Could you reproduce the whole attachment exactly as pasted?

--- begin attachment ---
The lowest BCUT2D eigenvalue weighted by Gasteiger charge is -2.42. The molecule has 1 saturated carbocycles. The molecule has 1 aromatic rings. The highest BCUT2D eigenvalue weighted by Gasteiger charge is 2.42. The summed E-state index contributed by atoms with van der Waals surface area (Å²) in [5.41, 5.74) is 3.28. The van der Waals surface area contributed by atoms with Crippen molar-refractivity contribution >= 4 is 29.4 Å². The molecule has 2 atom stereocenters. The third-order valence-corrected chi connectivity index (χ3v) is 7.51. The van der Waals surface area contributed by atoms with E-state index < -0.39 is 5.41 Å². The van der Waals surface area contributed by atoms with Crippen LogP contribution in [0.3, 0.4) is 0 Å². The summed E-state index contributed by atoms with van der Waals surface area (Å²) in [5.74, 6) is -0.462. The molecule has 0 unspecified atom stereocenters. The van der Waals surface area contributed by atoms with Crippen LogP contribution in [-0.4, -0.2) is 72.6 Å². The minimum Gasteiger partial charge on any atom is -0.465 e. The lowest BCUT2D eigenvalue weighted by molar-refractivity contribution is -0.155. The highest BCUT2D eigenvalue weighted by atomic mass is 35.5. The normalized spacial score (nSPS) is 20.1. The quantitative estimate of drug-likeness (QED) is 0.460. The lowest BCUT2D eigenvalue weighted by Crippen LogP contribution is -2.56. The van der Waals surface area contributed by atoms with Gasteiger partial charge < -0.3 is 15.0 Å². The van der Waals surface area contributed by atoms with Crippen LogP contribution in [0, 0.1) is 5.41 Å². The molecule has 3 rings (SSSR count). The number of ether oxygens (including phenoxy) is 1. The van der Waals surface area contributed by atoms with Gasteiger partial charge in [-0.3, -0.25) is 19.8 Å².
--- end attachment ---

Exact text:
The lowest BCUT2D eigenvalue weighted by Gasteiger charge is -2.42. The molecule has 1 saturated carbocycles. The molecule has 1 aromatic rings. The highest BCUT2D eigenvalue weighted by Gasteiger charge is 2.42. The summed E-state index contributed by atoms with van der Waals surface area (Å²) in [5.41, 5.74) is 3.28. The van der Waals surface area contributed by atoms with Crippen molar-refractivity contribution >= 4 is 29.4 Å². The molecule has 2 atom stereocenters. The third-order valence-corrected chi connectivity index (χ3v) is 7.51. The van der Waals surface area contributed by atoms with E-state index < -0.39 is 5.41 Å². The van der Waals surface area contributed by atoms with Crippen LogP contribution in [0.3, 0.4) is 0 Å². The summed E-state index contributed by atoms with van der Waals surface area (Å²) in [5.74, 6) is -0.462. The molecule has 0 unspecified atom stereocenters. The van der Waals surface area contributed by atoms with Crippen LogP contribution in [-0.4, -0.2) is 72.6 Å². The minimum Gasteiger partial charge on any atom is -0.465 e. The lowest BCUT2D eigenvalue weighted by molar-refractivity contribution is -0.155. The highest BCUT2D eigenvalue weighted by atomic mass is 35.5. The normalized spacial score (nSPS) is 20.1. The quantitative estimate of drug-likeness (QED) is 0.460. The lowest BCUT2D eigenvalue weighted by Crippen LogP contribution is -2.56. The van der Waals surface area contributed by atoms with Gasteiger partial charge < -0.3 is 15.0 Å². The van der Waals surface area contributed by atoms with Crippen LogP contribution in [0, 0.1) is 5.41 Å². The molecule has 3 rings (SSSR count). The number of ether oxygens (including phenoxy) is 1. The van der Waals surface area contributed by atoms with Gasteiger partial charge in [-0.3, -0.25) is 19.8 Å².